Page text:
After thinning the molded body 110, the marking elements 120 should still be detectable at the (thinned) second main surface 109 of the molded body 110 at area 120 b. Options how to produce such marking elements 120 which remain operative after thinning will be explained further below.

In one embodiment, the molded body 110 is molded as shown in FIG. 1E, i.e. having semiconductor chips 104 which are exposed at both main surfaces 108, 109 of the molded body 110 right after molding. Further, in one embodiment, the semiconductor chips 104 may have additionally or exclusively contact pads at the second main chip surface 106 and/or the second main chip surface 106 may be the active surface of the semiconductor chips 104.

By way of example, the molded body 110 may have a thickness of about a couple of hundred micrometers, e.g. more than 200 μm, 500 μm or even more than 1000 μm. The thickness of the molded body 110 in FIG. 1D is greater than the thickness of the semiconductor chips 104. As semiconductor wafers are often fabricated with a thickness of about 500 μm or 1000 μm (typically 730 μm for 200 mm wafers and 780 μm for 300 mm wafers), and may be ground in preassembly processes to be as thin as about 200 μm or even less, the thickness of the semiconductor chips 104 before thinning may e.g. be in a range between about 200 μm and 1000 μm.

FIGS. 2A to 2G schematically illustrate one embodiment of a method to fabricate a semiconductor device. According to FIGS. 2A and 2B, semiconductor chips 104 are placed in an aligned positional relationship to one another on the carrier 101 coated with an adhesive tape 102, and are over-molded. To avoid reiteration, reference is made to the description in conjunction with FIGS. 1A and 1B.

In one embodiment, by way of example, the marking element 120 is made of a chip which is transparent to light, preferably in a wavelength spectrum visible to the human eye. For instance, the marking element 120 may be made of glass, quartz crystal or silicon, with silicon being transparent to IR (infrared) light. The marking element 120 may have about the same or a greater height as the semiconductor chips 104. The lateral dimensions of the marking element 120 in x and y directions may also be in the same range as the lateral dimensions of the semiconductor chips 104, e.g. may be a few millimeters. As already explained above, the position of the marking element 120 on the carrier 101 and in the molded body 110 is exactly defined in relation to the nominal positions of the array of semiconductor chips 104.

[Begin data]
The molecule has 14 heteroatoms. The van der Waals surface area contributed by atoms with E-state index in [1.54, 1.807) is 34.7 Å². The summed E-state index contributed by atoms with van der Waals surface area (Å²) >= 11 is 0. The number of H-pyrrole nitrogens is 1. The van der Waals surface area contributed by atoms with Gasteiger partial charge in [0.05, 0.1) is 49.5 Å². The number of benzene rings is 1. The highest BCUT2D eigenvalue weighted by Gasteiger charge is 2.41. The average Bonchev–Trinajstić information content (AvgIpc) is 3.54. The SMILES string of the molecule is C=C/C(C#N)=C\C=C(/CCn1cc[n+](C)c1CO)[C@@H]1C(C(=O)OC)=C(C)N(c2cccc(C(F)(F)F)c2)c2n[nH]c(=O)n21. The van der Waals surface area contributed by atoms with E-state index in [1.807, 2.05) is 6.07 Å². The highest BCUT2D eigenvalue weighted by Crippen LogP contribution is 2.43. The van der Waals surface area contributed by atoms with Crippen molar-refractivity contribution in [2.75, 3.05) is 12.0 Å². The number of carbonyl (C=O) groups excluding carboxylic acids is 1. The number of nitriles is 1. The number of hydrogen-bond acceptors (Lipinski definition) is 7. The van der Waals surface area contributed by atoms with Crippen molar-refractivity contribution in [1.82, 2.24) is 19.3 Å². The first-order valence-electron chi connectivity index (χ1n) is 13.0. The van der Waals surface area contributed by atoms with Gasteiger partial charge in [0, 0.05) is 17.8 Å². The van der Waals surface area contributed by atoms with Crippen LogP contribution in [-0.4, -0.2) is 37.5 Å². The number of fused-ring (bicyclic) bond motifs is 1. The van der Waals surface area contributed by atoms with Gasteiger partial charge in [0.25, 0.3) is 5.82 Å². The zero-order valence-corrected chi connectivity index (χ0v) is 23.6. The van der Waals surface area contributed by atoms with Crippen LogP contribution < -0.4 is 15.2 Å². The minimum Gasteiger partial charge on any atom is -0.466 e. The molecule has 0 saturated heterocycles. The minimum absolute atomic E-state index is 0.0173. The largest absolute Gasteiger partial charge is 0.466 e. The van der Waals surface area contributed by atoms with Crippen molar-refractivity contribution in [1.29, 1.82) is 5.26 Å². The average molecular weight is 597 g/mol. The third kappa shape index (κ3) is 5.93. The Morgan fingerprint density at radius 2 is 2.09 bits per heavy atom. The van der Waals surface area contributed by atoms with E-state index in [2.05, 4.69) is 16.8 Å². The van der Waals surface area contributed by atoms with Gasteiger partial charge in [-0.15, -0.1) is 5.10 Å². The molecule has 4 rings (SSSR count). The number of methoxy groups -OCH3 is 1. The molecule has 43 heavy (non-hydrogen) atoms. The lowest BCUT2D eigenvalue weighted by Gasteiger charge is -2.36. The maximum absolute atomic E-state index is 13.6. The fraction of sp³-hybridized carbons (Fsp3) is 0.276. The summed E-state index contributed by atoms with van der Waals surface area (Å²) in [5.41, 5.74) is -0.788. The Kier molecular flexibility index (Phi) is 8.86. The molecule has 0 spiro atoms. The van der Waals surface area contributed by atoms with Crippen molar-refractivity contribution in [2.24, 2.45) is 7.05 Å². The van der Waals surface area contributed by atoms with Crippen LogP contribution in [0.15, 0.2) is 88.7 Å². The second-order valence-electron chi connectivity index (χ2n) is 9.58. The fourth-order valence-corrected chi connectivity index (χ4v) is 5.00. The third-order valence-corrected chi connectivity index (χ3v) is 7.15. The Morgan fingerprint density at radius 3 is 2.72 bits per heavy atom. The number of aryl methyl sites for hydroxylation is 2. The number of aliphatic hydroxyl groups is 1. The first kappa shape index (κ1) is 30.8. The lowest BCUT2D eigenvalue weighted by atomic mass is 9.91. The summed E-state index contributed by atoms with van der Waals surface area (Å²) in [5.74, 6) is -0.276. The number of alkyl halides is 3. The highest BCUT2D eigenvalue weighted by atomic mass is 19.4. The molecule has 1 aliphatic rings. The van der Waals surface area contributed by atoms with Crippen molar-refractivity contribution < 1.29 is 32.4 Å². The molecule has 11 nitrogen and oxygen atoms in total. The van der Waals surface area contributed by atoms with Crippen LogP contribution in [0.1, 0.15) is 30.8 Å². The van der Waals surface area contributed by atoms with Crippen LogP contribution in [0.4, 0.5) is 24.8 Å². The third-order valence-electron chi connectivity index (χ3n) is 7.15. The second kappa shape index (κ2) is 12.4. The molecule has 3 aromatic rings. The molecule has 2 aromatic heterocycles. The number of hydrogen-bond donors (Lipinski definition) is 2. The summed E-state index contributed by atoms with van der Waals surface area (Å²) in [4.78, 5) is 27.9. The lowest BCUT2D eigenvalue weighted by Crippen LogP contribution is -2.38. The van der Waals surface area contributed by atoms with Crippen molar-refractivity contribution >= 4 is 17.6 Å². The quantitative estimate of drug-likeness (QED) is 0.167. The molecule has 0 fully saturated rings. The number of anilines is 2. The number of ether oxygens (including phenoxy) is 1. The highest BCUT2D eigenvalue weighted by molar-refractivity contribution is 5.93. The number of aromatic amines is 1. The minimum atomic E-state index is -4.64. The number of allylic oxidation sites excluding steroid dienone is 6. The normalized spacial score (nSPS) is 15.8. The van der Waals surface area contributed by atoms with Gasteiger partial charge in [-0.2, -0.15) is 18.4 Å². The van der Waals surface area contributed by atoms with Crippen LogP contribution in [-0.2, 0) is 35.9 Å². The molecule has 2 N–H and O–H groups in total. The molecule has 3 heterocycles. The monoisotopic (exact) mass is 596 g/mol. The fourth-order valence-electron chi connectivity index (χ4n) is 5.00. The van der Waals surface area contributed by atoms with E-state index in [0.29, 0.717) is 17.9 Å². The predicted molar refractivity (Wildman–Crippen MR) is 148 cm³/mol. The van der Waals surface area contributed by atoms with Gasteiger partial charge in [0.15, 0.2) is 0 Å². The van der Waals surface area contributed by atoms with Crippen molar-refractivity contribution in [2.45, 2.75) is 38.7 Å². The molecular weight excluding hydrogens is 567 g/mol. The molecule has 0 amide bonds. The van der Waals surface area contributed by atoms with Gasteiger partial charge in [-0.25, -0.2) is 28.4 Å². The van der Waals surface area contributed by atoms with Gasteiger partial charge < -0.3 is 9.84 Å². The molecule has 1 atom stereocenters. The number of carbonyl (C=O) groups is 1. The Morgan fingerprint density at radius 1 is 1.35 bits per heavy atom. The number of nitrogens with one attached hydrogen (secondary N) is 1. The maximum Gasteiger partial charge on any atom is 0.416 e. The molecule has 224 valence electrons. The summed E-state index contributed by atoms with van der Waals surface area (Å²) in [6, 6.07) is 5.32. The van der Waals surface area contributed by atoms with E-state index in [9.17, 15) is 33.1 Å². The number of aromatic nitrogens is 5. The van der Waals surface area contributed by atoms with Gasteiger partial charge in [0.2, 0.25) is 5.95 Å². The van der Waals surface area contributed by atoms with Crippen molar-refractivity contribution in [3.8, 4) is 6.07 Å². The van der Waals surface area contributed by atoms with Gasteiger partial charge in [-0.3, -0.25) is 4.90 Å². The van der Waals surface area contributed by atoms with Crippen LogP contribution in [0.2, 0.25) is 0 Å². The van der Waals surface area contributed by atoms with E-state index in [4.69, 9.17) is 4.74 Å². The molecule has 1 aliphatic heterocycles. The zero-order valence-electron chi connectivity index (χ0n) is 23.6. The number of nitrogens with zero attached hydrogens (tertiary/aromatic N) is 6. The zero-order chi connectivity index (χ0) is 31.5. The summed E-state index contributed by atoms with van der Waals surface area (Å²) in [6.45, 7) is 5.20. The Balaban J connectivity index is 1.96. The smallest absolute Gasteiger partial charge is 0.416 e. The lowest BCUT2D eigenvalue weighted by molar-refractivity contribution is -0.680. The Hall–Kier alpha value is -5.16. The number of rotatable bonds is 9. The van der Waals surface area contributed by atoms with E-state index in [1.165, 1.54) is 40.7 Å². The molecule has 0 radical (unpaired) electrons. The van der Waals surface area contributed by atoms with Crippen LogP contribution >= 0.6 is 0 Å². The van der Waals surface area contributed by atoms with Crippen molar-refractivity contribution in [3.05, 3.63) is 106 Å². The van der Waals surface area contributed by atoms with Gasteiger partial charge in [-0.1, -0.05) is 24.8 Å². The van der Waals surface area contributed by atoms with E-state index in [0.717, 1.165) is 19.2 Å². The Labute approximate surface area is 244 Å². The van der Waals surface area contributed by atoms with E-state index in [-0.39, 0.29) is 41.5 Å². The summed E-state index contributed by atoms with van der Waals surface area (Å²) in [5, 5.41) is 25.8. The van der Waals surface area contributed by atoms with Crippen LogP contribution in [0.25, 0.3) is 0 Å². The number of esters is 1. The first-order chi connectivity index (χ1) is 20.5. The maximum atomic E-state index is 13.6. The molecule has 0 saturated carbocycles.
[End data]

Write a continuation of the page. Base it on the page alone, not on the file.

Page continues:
The surface of the marking element 120 which faces the carrier 101 may be provided with a line pattern 130. The line pattern 130 may comprise geometric elements such as e.g. concentric circles, rhombuses and/or a cross line pattern. By way of example, the cross line pattern may define a specific point in the x-y plane which serves as a reference point established by the marking element 120, and the other geometric elements or patterns may be configured to facilitate the location and detection of the cross line pattern. The geometric elements are made of a material which is nontransparent to light.

After releasing the molded body 110 from the carrier 101, the molded body 110 may be processed to generate a structure on the first main surface 108, see FIG. 2C. In one embodiment, an electrical redistribution structure may be generated. To this end, a dielectric polymer layer 200 may be deposited e.g. by chemical vapor deposition (CVD), physical vapor deposition (PVD) or spin coating on the first main surface 108. The dielectric polymer layer 200 may be made of a photoresist or of any other etching resist. The molded body 110 is then processed by photolithography using a specific equipment often referred to in the art as mask aligner. Briefly, as shown in FIG. 2D, the mask aligner 300 may comprise an optical detector or camera 301, a controller 302, a positioner 303 and an optical mask 304. The optical mask 304 may have a predetermined regular array of mask structures which corresponds to the regular array of semiconductor chips 104 in the molded body 110. By way of example, the dielectric polymer layer 200 shall be opened at the positions of the chip pads 105. To this end, the optical mask 304 has to be held in accurate positional alignment to the molded body 110. The detector or camera 301 detects the positions of the marking elements 120 in the x-y plane (e.g. by recognition of the line pattern 130) and may further detect the position of the optical mask 304 in the x-y plane. The controller 302 compares the detected positions and the positioner 303 controls the position of the optical mask 304 in the x-y plane by feedback operation to be as close as possible to the ideal alignment position. Alternatively, the position of the molded body 110 may be controlled whilst the position of the optical mask 304 remains fixed. In other words, the marking elements 120 are used as reference points associated with the position of the array of semiconductor chips 104 in the x-y plane to properly adjust the position of the optical mask 304 in the x-y plane. Sub-micron precision may be obtained. After alignment, the dielectric polymer layer 200 is exposed by light 310 passing through transparent regions in optical mask 304. Alternatively to a mask aligner which exposes the whole area of a wafer or molded body 110 in one shot, a specific equipment often referred to in the art as stepper can be used for the exposure process. Other than a mask aligner, a stepper exposes partial areas of the wafer (molded body 110) by a smaller optical mask (reticle) in multiple shots.